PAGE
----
It’s not every day that I read a book whose foreword is written by a funeral director. Death is one of those things we don’t like to think about too much. We know it’s there, looming on the horizon, but we tend to ignore it until it rears its inevitable head, either through the death of someone we love or our own serious illness or accident.
We are too busy living to spend much time contemplating death. Perhaps that is how it should be. Yet, it is good sometimes to think about the reality of death. It’s important to make practical plans, such as making provisions for the care of our children. It is also important to think about the spiritual lessons we want to leave behind. How do we want people to remember us? What do we hope that they have learned from us?
This is the purpose of The Journey Never Ends: How to Prepare a Spiritual Will by Sr. Mary Petrosky, F.M.M. In the foreword, funeral director Thomas Lynch discusses the recent trend of “Celebration of Life” ceremonies which often take the place of a faith-based funeral. They are “memorial events designed not so much around what they’d hoped for or kept faith in, but what they did with their free time.”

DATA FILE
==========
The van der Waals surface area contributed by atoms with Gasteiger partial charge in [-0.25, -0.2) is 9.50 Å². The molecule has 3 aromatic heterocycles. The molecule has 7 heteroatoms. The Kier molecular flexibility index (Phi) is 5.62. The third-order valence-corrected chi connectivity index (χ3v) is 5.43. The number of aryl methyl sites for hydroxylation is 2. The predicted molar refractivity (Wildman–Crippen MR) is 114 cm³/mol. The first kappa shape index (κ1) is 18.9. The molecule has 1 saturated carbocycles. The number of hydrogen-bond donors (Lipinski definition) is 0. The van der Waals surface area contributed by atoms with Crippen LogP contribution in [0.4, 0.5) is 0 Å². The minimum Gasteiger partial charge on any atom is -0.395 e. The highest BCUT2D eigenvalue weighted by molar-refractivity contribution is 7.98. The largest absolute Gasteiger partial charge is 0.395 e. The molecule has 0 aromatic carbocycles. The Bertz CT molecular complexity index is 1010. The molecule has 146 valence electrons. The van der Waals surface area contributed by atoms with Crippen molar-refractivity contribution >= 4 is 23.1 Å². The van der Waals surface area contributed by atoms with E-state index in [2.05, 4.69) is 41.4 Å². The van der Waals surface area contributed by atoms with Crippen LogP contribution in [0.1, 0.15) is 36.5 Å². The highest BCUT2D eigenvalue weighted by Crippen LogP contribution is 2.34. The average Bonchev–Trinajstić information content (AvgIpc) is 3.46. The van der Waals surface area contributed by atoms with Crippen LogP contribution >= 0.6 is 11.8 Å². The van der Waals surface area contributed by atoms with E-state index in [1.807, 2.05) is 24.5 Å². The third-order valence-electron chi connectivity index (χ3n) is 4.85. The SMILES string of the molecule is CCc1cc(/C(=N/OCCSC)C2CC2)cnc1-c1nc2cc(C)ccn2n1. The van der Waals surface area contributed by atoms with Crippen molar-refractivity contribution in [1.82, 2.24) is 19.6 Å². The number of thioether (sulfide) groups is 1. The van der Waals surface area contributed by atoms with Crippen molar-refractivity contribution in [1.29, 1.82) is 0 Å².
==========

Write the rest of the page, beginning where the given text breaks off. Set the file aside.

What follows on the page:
Sr. Mary, a psychiatric social worker and spiritual director, invites us to dig deeper so that people remember us for more than our hobbies. She emphasizes that creating a spiritual will in document form is not just an effort for old age. After all, none of us knows the day or hour of our passing from this life. But even if we were guaranteed another fifty years, creating a spiritual will provides the opportunity to discern “what is of enough value to you to dedicate your vision, your gifts, and your energy to.” It offers the chance to reflect on what you learned from previous generations as well as through your own experience.
In this brief book, Sr. Mary provides a template for writing a spiritual will as well as offers examples of spiritual wills made by individuals at various ages from their 40s to elderly.
The Journey Never Ends is recommended for anyone who wishes to consider life and death more purposefully.
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